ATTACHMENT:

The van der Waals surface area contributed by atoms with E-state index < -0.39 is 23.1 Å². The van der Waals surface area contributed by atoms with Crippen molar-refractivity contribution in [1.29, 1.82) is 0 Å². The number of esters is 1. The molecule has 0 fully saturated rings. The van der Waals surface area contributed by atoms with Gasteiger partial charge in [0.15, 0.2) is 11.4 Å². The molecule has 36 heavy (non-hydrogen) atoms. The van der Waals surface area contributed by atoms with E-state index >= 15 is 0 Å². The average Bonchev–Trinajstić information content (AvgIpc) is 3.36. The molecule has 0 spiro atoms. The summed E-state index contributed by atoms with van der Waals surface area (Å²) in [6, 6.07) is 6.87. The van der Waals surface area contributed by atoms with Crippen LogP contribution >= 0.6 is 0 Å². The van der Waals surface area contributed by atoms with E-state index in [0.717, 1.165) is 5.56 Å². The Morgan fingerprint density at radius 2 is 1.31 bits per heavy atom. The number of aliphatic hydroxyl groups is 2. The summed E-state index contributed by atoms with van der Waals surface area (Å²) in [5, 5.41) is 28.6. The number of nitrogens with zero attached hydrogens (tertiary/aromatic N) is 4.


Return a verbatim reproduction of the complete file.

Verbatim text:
The van der Waals surface area contributed by atoms with E-state index < -0.39 is 23.1 Å². The van der Waals surface area contributed by atoms with Crippen molar-refractivity contribution in [1.29, 1.82) is 0 Å². The number of esters is 1. The molecule has 0 fully saturated rings. The van der Waals surface area contributed by atoms with Gasteiger partial charge in [0.15, 0.2) is 11.4 Å². The molecule has 36 heavy (non-hydrogen) atoms. The van der Waals surface area contributed by atoms with E-state index >= 15 is 0 Å². The average Bonchev–Trinajstić information content (AvgIpc) is 3.36. The molecule has 0 spiro atoms. The summed E-state index contributed by atoms with van der Waals surface area (Å²) in [6, 6.07) is 6.87. The van der Waals surface area contributed by atoms with Crippen LogP contribution >= 0.6 is 0 Å². The van der Waals surface area contributed by atoms with E-state index in [0.717, 1.165) is 5.56 Å². The Morgan fingerprint density at radius 2 is 1.31 bits per heavy atom. The number of aliphatic hydroxyl groups is 2. The summed E-state index contributed by atoms with van der Waals surface area (Å²) in [5, 5.41) is 28.6. The number of nitrogens with zero attached hydrogens (tertiary/aromatic N) is 4.